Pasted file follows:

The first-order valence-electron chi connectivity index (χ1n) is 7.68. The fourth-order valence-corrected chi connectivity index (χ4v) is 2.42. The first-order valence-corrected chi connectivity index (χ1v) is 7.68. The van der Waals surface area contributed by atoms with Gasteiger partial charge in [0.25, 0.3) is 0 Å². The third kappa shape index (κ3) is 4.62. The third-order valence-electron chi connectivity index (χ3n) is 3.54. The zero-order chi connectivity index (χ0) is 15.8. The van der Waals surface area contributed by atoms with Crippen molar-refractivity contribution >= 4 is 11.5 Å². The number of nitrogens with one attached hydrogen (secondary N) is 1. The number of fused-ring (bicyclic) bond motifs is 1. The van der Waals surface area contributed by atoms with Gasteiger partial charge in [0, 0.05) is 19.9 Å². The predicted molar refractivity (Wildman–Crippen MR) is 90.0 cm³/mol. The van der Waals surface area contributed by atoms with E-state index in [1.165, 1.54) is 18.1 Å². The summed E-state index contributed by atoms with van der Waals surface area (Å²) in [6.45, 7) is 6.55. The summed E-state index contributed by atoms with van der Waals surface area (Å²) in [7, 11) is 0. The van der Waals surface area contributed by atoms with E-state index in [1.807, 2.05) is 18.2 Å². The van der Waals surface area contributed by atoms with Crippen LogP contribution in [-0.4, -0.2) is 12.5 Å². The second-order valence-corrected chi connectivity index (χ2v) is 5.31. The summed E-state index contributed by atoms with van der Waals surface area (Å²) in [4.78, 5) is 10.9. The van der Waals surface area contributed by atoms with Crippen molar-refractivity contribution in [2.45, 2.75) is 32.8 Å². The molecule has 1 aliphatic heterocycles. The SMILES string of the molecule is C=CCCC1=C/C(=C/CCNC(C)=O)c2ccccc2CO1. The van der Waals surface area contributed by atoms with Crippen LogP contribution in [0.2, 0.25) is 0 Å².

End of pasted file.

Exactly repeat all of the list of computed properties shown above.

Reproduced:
The first-order valence-electron chi connectivity index (χ1n) is 7.68. The fourth-order valence-corrected chi connectivity index (χ4v) is 2.42. The first-order valence-corrected chi connectivity index (χ1v) is 7.68. The van der Waals surface area contributed by atoms with Gasteiger partial charge in [0.25, 0.3) is 0 Å². The third kappa shape index (κ3) is 4.62. The third-order valence-electron chi connectivity index (χ3n) is 3.54. The zero-order chi connectivity index (χ0) is 15.8. The van der Waals surface area contributed by atoms with Crippen molar-refractivity contribution >= 4 is 11.5 Å². The number of nitrogens with one attached hydrogen (secondary N) is 1. The number of fused-ring (bicyclic) bond motifs is 1. The van der Waals surface area contributed by atoms with Gasteiger partial charge in [0, 0.05) is 19.9 Å². The predicted molar refractivity (Wildman–Crippen MR) is 90.0 cm³/mol. The van der Waals surface area contributed by atoms with E-state index in [1.165, 1.54) is 18.1 Å². The summed E-state index contributed by atoms with van der Waals surface area (Å²) in [6.45, 7) is 6.55. The summed E-state index contributed by atoms with van der Waals surface area (Å²) in [7, 11) is 0. The van der Waals surface area contributed by atoms with E-state index in [1.807, 2.05) is 18.2 Å². The van der Waals surface area contributed by atoms with Crippen LogP contribution in [-0.4, -0.2) is 12.5 Å². The second-order valence-corrected chi connectivity index (χ2v) is 5.31. The summed E-state index contributed by atoms with van der Waals surface area (Å²) in [4.78, 5) is 10.9. The van der Waals surface area contributed by atoms with Crippen molar-refractivity contribution in [2.45, 2.75) is 32.8 Å². The molecule has 1 aliphatic heterocycles. The SMILES string of the molecule is C=CCCC1=C/C(=C/CCNC(C)=O)c2ccccc2CO1. The van der Waals surface area contributed by atoms with Crippen LogP contribution in [0.2, 0.25) is 0 Å².